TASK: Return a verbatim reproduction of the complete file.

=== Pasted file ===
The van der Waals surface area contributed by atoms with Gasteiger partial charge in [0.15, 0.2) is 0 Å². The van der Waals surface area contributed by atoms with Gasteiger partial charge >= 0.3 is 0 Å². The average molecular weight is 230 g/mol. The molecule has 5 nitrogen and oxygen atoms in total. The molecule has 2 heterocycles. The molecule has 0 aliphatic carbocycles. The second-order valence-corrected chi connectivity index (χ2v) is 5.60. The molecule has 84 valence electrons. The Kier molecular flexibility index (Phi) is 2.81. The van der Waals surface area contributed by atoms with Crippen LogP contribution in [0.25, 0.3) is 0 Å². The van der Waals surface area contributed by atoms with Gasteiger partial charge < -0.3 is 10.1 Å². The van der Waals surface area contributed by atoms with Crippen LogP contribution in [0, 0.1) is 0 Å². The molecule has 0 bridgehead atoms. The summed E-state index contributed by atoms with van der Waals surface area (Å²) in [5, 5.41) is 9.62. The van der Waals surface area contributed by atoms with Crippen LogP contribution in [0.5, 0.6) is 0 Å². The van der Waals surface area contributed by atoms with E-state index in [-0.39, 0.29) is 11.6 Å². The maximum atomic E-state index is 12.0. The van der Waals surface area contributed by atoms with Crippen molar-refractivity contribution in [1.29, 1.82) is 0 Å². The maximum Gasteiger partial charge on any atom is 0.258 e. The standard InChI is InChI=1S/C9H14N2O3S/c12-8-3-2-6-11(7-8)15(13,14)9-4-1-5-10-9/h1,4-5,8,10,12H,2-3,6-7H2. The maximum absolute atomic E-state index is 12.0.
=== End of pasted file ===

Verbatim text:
The van der Waals surface area contributed by atoms with Gasteiger partial charge in [0.15, 0.2) is 0 Å². The van der Waals surface area contributed by atoms with Gasteiger partial charge >= 0.3 is 0 Å². The average molecular weight is 230 g/mol. The molecule has 5 nitrogen and oxygen atoms in total. The molecule has 2 heterocycles. The molecule has 0 aliphatic carbocycles. The second-order valence-corrected chi connectivity index (χ2v) is 5.60. The molecule has 84 valence electrons. The Kier molecular flexibility index (Phi) is 2.81. The van der Waals surface area contributed by atoms with Crippen LogP contribution in [0.25, 0.3) is 0 Å². The van der Waals surface area contributed by atoms with Gasteiger partial charge < -0.3 is 10.1 Å². The van der Waals surface area contributed by atoms with Crippen LogP contribution in [0, 0.1) is 0 Å². The molecule has 0 bridgehead atoms. The summed E-state index contributed by atoms with van der Waals surface area (Å²) in [5, 5.41) is 9.62. The van der Waals surface area contributed by atoms with Crippen LogP contribution in [0.5, 0.6) is 0 Å². The van der Waals surface area contributed by atoms with E-state index in [-0.39, 0.29) is 11.6 Å². The maximum atomic E-state index is 12.0. The van der Waals surface area contributed by atoms with Crippen molar-refractivity contribution in [1.29, 1.82) is 0 Å². The maximum Gasteiger partial charge on any atom is 0.258 e. The standard InChI is InChI=1S/C9H14N2O3S/c12-8-3-2-6-11(7-8)15(13,14)9-4-1-5-10-9/h1,4-5,8,10,12H,2-3,6-7H2. The maximum absolute atomic E-state index is 12.0.